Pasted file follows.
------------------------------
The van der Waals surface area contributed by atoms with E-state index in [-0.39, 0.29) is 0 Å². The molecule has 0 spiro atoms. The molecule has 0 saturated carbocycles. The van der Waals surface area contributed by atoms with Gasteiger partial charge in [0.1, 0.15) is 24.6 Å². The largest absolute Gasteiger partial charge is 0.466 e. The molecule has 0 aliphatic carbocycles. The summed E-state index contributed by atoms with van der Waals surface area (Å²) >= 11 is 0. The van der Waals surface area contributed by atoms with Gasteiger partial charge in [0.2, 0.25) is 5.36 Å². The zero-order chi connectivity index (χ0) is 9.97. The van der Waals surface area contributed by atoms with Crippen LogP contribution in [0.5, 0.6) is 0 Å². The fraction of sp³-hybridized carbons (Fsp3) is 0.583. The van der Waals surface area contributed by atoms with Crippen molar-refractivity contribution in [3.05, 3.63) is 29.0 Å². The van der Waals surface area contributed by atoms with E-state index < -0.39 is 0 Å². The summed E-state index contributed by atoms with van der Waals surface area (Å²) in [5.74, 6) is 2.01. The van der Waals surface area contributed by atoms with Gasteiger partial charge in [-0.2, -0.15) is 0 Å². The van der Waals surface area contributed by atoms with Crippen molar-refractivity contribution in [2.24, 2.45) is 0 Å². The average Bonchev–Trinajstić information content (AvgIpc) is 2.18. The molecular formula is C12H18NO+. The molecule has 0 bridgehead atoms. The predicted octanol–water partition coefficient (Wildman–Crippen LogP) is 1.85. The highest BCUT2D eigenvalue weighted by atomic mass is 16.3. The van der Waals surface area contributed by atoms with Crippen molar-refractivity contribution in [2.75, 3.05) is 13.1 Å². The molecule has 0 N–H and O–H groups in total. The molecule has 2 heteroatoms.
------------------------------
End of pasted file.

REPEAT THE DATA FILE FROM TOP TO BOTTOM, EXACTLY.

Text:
The van der Waals surface area contributed by atoms with E-state index in [-0.39, 0.29) is 0 Å². The molecule has 0 spiro atoms. The molecule has 0 saturated carbocycles. The van der Waals surface area contributed by atoms with Gasteiger partial charge in [0.1, 0.15) is 24.6 Å². The largest absolute Gasteiger partial charge is 0.466 e. The molecule has 0 aliphatic carbocycles. The summed E-state index contributed by atoms with van der Waals surface area (Å²) >= 11 is 0. The van der Waals surface area contributed by atoms with Gasteiger partial charge in [0.2, 0.25) is 5.36 Å². The zero-order chi connectivity index (χ0) is 9.97. The van der Waals surface area contributed by atoms with Crippen LogP contribution in [0.5, 0.6) is 0 Å². The fraction of sp³-hybridized carbons (Fsp3) is 0.583. The van der Waals surface area contributed by atoms with Crippen molar-refractivity contribution in [3.05, 3.63) is 29.0 Å². The van der Waals surface area contributed by atoms with E-state index < -0.39 is 0 Å². The summed E-state index contributed by atoms with van der Waals surface area (Å²) in [5.74, 6) is 2.01. The van der Waals surface area contributed by atoms with Gasteiger partial charge in [-0.2, -0.15) is 0 Å². The van der Waals surface area contributed by atoms with Crippen molar-refractivity contribution in [2.24, 2.45) is 0 Å². The average Bonchev–Trinajstić information content (AvgIpc) is 2.18. The molecular formula is C12H18NO+. The molecule has 0 bridgehead atoms. The predicted octanol–water partition coefficient (Wildman–Crippen LogP) is 1.85. The highest BCUT2D eigenvalue weighted by atomic mass is 16.3. The van der Waals surface area contributed by atoms with Crippen molar-refractivity contribution in [2.75, 3.05) is 13.1 Å². The molecule has 0 N–H and O–H groups in total. The molecule has 2 heteroatoms.